The Social and Ecological Flexibility of Guinea Baboons: Implications for Guinea Baboon Social Organization and Male Strategies

  • Anh Galat-Luong
  • Gérard Galat
  • Suzanne Hagell

Chapter Summary

The social organization and behavioral ecology of Guinea baboons is poorly understood compared to other baboon taxa. Most data contributing to our current knowledge of their behavior come from either very short field studies or captive populations. In this chapter, we attempt to augment the knowledge base of Guinea baboon behavior with data from a wild population of Guinea baboons inhabiting the Niokolo Koba National Park in Senegal.

Our results indicate that Guinea baboons have adapted to a wide range of habitats with many different climates and that they vary in their social structure over time depending on habitat and season. Apparently, Guinea baboons have a multilevel social structure that is superficially similar to that seen in hamadryas baboons. The basic social group is the one-male unit, but when necessary these small groups aggregate into successively larger groups. This may occur through a combination of female flexibility and malemale tolerance and cooperation. Fission and fusion of groups during the day are components of foraging and antipredation strategies. Seasonal changes are also possible, as the number of individuals in each of the intermediate group structures is flexible as well. In this way Guinea baboons optimize their group size given their highly variable habitat without placing undue demands on individual social time budgets and risking permanent fragmentation of the one-male unit. It seems likely that Guinea baboon social organization has evolved independently into a multilevel structure that is different from both hamadryas baboons and other savanna baboons. Moreover, Guinea baboons are unique in their response to the demands of the diversity of West African habitats.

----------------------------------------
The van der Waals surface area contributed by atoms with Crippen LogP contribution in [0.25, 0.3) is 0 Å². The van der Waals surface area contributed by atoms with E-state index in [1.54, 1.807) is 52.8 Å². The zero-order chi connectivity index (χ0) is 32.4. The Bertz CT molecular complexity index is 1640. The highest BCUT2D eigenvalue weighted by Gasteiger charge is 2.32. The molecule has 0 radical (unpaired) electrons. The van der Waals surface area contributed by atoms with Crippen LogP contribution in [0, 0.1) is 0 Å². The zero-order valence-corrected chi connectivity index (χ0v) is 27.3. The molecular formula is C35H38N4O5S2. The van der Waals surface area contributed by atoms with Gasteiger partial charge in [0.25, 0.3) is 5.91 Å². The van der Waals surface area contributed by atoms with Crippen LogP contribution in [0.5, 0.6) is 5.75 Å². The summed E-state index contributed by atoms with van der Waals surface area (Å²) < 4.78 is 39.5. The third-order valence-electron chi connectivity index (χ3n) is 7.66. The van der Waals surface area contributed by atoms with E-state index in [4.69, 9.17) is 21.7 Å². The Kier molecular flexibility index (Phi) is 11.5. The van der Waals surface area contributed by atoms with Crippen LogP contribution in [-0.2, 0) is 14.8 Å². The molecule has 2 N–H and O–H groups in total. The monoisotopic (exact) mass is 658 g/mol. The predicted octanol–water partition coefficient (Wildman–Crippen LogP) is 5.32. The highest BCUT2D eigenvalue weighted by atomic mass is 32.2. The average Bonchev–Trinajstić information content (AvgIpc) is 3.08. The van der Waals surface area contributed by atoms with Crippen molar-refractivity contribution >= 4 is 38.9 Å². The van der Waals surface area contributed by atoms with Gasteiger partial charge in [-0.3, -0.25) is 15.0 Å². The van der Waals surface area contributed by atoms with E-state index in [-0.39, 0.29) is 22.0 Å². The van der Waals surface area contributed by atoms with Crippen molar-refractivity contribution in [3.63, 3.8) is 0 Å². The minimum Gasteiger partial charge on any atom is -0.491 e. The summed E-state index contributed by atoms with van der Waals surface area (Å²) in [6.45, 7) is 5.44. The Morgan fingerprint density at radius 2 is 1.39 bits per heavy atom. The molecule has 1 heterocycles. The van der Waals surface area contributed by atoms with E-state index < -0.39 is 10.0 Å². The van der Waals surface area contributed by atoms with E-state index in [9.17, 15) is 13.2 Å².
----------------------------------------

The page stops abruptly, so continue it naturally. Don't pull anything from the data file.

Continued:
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Copyright information

© Springer Science+Business Media, LLC 2006

Authors and Affiliations

  • Anh Galat-Luong
    • 1
  • Gérard Galat
    • 1
  • Suzanne Hagell
    • 2
  1. 1.UR 136 Aires protégéesInstitut de Recherche pour le Développement (IRD)France
  2. 2.City University of New York and the New York Consortium in Evolutionary PrimatologyNew YorkUSA

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